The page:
Buddhism is all about freedom and liberation. The final goal of Buddhist practice is total liberation from all suffering. But even before reaching that final goal, you will find yourself gaining freedom in many different ways at many different levels.
You may, for example, at some point find yourself liberated from boredom. As a Buddhist meditator, you may never suffer boredom again, because every moment of “nothing interesting happening” is an opportunity to indulge in the sweet peace and joy of meditation. Total freedom from boredom. You may later also find yourself liberated from having to feed your ego. Previously, you may find your happiness dependent on how much your ego is being fed. Your ego becomes a very cruel slave master who totally owns you. At certain points in your practice, you may find your inner happiness transcending the need to feed the ego and, right there, you have just unshackled yourself from a very cruel slave master. Freedom! The path toward enlightenment is filled with many joyous breakings of shackles, one after another.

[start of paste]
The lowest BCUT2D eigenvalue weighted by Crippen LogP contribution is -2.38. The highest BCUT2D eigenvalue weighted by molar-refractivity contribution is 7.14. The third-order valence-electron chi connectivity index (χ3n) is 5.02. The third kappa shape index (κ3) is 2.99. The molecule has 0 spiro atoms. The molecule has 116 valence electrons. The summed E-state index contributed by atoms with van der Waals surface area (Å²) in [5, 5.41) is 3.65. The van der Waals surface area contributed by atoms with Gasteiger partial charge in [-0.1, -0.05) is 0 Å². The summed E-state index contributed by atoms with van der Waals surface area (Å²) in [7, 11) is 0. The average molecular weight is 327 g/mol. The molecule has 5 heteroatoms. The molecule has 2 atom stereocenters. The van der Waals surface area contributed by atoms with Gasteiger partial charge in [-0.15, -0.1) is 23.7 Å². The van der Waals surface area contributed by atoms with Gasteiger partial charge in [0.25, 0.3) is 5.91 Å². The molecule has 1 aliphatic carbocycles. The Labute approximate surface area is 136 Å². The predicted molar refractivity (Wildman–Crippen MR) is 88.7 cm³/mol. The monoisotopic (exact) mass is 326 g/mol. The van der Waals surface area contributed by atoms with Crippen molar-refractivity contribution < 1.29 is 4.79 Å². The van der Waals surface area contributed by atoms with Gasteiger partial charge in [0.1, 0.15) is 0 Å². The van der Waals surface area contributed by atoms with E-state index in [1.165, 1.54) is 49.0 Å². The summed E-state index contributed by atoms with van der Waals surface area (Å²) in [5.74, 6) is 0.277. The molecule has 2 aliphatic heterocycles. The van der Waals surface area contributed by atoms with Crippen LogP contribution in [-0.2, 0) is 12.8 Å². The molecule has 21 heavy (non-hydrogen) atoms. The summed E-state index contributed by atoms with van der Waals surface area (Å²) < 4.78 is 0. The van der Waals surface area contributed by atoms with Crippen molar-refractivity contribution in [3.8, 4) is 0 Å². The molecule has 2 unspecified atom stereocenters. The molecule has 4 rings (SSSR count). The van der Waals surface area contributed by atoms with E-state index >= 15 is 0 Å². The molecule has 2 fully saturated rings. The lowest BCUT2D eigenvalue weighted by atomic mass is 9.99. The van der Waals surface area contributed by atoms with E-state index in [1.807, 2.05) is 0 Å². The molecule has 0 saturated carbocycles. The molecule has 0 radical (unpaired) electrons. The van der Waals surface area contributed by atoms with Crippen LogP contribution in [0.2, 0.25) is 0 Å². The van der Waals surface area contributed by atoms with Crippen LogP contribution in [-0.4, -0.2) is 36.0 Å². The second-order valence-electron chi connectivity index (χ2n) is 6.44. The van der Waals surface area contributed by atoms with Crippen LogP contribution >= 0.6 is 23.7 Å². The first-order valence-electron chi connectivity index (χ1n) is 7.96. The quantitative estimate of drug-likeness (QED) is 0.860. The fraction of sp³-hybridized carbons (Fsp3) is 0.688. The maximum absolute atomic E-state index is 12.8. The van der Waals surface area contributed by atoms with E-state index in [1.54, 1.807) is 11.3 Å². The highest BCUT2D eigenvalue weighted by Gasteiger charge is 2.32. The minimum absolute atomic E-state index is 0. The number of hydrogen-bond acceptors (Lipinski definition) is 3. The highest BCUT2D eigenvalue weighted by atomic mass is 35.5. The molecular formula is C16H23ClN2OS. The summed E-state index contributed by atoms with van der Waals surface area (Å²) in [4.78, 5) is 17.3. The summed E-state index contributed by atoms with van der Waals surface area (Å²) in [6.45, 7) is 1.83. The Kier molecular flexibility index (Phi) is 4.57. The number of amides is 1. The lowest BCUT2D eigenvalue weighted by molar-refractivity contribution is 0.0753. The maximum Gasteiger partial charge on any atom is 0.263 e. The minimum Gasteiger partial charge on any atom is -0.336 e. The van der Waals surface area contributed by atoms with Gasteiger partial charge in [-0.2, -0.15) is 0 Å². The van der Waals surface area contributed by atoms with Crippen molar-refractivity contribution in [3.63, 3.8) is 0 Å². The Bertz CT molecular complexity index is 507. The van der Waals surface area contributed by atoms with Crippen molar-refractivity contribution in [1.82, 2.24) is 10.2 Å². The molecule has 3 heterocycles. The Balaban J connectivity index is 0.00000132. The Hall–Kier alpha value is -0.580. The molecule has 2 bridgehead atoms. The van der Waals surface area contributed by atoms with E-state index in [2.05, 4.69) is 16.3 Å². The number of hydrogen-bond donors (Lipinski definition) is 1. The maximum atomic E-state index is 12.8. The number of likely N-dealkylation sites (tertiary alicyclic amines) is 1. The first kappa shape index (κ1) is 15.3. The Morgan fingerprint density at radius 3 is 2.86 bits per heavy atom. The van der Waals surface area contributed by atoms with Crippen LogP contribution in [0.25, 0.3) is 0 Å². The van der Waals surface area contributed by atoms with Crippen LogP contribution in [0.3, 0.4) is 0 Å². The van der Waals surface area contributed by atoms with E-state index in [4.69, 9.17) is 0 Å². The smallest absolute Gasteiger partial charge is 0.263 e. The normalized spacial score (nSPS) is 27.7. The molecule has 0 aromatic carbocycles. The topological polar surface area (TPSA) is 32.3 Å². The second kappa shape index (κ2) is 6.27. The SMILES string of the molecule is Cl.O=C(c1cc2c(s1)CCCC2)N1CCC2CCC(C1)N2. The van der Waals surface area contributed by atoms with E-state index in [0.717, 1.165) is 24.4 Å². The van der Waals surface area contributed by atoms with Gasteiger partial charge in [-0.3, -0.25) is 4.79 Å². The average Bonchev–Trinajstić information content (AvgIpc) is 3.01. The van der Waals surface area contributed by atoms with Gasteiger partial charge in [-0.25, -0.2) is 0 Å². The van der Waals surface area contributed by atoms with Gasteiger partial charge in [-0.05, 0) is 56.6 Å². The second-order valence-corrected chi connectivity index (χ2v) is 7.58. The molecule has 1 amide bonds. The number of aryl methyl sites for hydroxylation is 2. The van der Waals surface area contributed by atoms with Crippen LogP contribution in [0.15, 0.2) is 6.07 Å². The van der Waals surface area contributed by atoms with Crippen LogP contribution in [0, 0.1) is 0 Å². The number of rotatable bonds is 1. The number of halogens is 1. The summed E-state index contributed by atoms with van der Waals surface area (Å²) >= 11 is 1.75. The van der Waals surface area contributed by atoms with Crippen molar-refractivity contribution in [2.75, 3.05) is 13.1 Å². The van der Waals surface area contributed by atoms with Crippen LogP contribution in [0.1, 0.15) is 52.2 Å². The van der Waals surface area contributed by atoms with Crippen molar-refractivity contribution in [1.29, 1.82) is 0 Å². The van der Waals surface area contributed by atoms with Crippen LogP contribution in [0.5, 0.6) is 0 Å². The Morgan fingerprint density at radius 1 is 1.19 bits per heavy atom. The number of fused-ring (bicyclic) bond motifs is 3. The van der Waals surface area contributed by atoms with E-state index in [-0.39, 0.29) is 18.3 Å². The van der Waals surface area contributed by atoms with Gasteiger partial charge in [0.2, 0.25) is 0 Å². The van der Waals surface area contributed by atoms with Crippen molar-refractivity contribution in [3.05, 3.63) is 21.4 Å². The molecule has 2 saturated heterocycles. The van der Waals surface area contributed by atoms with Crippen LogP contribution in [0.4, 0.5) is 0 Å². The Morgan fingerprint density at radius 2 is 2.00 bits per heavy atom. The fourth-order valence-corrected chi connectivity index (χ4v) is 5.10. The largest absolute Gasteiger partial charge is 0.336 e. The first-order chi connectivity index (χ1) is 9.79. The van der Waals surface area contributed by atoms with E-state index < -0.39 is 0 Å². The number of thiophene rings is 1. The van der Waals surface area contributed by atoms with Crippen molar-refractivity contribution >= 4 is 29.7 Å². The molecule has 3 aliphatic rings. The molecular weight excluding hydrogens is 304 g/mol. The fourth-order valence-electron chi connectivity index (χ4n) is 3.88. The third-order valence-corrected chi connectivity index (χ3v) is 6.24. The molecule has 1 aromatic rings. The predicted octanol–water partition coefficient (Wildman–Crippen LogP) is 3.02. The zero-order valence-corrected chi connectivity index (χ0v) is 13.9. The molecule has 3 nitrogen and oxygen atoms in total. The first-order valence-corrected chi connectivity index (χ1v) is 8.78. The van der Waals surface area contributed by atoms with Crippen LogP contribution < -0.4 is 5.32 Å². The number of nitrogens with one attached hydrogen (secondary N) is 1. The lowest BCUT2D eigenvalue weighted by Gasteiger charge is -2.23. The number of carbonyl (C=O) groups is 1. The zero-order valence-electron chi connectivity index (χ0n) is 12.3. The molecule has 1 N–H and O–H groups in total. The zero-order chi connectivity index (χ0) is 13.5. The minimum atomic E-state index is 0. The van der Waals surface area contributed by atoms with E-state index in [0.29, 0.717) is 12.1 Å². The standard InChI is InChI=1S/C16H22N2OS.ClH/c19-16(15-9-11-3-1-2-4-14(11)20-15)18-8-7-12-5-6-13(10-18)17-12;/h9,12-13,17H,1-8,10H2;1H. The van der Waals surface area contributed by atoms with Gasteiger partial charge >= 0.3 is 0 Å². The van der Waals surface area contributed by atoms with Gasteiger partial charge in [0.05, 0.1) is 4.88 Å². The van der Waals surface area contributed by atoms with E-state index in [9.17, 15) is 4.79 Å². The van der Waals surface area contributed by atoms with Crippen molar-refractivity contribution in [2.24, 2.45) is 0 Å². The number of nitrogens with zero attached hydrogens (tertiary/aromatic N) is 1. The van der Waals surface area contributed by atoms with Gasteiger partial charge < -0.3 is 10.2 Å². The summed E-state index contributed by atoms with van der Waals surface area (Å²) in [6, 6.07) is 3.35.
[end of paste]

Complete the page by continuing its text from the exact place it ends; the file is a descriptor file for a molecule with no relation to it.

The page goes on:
Another dimension where you will find immense freedom is freedom of thought. You might expect a religion to force you to identify this way or that, or force you to blindly believe this or that. In Buddhism, your mind is set free. Well, more than that: the more advanced your training gets, the more you are required to think for yourself and to critically investigate the teachings presented to you. In other words, you are required to set your mind free.
To have a religion that is so freeing is very impressive. But even more impressive is the spread and longevity of any religion that is so deeply grounded in freedom. I mean, if a religion forces you to blindly believe in certain things and identify in certain ways and, in extreme cases, even imposes a death penalty upon people who convert to another religion, and then also wages wars to spread itself, then it makes perfect sense for that religion to spread and endure for a very long time. I mean, duh.
However, if you take a religion that encourages, even requires, practitioners to think for themselves, that does not force them to blindly believe in certain things nor identify in certain ways, and does not go to war to spread itself (and, lamer still, does not even have a god in whose name you can wage war), then for that religion to spread far and wide and last for thousands of years, there must be something really, really amazing about its teachings. And Buddhism is it.
Featured image by Colin Goh.